- Magnus Carlsen came good when it mattered and stopped R. Praggnanandhaa 2.5-1.5 for his maiden World Cup title in Baku, in Azerbaijan.
- After the two classical games ended in draws, Carlsen won the first rapid game – Facing a must-win situation in the second game with black pieces, Praggnanandhaa, at best, could get a draw which he eventually did in just 22 moves.
- Carlsen may have proved his class, but this World Cup will be remembered for Praggnanandhaa leading India’s charge in the premier competition. For the first time, four Indians made it to the quarterfinals, with the fourth Indian Vidit Gujrathi accounting for the last Russian Ian Nepomniachtchi, seeded four.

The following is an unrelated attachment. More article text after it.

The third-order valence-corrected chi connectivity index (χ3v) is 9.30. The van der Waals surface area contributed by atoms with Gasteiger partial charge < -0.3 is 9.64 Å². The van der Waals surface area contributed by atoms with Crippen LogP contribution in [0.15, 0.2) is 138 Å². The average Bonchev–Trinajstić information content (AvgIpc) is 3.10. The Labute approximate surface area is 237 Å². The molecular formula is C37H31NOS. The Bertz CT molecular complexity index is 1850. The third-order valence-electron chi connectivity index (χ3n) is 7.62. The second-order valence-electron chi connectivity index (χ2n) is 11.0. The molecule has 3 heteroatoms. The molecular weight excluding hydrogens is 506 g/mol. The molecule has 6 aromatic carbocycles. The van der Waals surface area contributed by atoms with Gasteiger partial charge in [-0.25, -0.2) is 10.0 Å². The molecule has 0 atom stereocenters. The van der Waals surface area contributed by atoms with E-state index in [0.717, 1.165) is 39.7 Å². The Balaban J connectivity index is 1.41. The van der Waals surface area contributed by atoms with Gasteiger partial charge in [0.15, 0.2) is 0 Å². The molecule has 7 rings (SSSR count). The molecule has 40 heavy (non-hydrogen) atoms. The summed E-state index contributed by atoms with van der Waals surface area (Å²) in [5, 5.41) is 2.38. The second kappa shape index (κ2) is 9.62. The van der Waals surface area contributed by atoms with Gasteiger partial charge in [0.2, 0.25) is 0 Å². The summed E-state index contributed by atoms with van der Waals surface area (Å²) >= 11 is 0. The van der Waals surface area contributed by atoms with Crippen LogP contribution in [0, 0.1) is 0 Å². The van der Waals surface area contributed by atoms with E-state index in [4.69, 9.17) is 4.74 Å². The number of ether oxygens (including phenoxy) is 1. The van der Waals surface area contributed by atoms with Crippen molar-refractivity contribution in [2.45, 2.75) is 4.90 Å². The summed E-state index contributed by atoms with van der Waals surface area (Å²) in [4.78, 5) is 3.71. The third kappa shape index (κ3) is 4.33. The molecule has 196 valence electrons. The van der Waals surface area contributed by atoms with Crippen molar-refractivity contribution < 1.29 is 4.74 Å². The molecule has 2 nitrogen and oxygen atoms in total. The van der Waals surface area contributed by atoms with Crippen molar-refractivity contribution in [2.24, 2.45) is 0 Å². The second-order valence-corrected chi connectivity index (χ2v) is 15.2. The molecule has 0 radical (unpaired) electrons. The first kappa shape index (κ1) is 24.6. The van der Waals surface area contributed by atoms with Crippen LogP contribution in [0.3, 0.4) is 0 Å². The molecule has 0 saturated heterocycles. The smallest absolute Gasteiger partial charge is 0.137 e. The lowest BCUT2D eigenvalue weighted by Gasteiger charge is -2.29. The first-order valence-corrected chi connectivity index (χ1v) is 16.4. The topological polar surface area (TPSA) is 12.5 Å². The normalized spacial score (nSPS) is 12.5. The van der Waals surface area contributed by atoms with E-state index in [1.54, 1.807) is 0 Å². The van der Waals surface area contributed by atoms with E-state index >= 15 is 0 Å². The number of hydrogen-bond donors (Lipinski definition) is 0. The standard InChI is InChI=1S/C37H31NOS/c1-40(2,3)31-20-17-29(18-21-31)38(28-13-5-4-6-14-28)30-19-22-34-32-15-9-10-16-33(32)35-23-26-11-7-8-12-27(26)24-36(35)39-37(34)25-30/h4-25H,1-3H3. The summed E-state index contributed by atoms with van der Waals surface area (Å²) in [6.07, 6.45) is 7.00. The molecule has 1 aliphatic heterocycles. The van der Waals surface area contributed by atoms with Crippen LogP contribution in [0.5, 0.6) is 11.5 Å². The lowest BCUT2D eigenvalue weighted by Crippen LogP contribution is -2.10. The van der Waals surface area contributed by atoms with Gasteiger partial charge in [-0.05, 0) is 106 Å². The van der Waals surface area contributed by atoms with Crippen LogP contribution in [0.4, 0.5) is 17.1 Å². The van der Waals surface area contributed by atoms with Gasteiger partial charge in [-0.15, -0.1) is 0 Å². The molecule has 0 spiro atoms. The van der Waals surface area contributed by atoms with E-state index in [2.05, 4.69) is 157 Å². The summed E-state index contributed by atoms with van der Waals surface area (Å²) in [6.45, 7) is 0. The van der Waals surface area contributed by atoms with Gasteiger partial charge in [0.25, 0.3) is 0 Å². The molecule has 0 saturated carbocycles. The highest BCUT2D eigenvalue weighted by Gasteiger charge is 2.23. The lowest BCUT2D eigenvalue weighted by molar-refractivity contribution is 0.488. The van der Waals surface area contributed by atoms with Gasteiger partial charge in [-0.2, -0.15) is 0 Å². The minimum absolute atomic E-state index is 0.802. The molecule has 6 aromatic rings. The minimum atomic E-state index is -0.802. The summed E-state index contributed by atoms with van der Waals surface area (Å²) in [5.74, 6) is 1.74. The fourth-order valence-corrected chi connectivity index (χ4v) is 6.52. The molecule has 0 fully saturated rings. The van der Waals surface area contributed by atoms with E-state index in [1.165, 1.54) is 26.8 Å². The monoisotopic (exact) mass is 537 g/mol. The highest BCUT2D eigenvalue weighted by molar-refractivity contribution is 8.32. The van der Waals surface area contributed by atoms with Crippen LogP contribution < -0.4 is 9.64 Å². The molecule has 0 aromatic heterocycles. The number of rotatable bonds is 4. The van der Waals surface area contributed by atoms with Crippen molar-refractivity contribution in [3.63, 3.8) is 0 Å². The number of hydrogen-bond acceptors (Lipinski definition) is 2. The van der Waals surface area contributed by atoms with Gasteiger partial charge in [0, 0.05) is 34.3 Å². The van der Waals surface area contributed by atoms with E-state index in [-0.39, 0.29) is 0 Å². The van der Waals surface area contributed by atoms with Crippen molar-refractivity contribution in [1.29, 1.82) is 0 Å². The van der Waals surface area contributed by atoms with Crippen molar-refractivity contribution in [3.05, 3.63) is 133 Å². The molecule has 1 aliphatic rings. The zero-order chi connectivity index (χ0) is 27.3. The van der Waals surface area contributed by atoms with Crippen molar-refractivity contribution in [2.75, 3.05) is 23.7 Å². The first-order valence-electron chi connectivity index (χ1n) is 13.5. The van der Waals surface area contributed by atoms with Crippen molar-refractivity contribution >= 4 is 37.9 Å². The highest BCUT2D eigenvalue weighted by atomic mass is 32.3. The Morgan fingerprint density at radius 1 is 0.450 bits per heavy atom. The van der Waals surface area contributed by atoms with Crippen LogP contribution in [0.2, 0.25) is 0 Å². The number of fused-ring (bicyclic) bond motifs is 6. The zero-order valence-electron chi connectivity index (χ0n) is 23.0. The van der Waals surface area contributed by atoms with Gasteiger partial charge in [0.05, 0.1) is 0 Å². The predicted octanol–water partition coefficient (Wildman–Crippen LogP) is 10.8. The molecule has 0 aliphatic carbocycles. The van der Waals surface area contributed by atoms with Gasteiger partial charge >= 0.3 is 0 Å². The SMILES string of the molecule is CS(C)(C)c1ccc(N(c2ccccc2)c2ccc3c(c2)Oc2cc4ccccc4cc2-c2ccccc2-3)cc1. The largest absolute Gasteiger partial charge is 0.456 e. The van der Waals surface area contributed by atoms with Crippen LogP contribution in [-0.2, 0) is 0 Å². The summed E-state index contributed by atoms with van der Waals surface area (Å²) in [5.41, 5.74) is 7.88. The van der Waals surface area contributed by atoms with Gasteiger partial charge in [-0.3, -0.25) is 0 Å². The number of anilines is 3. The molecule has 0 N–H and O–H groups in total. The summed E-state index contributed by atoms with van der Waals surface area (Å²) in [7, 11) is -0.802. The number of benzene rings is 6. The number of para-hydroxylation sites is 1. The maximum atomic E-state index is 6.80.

- Praggnanandhaa took out World No. 2 Hikaru Nakamura and World No. 3 Caruana as he played way over his ranking.
- “I think it’s good for the game and I am very happy to see so many people following it. It would be nice to see many kids coming to the game and I feel like that’s where it’s heading to. It (reaching the final) will get more people to play chess and I think, in general, people will start to notice Indian chess. I think that many people are recognising the sport and I think more people are coming to the game,” said Praggnanandhaa.
- A chess prodigy, he became an international master at the age of 10, the youngest at the time to do so, and a grandmaster at the age of 12, the second-youngest at the time to do so.
- “India is becoming a chess powerhouse globally. Now we have a World Cup finalist after Anand. Nations like Russia and the USA were dominant in chess. Now, it is changing.” – All India Chess Federation
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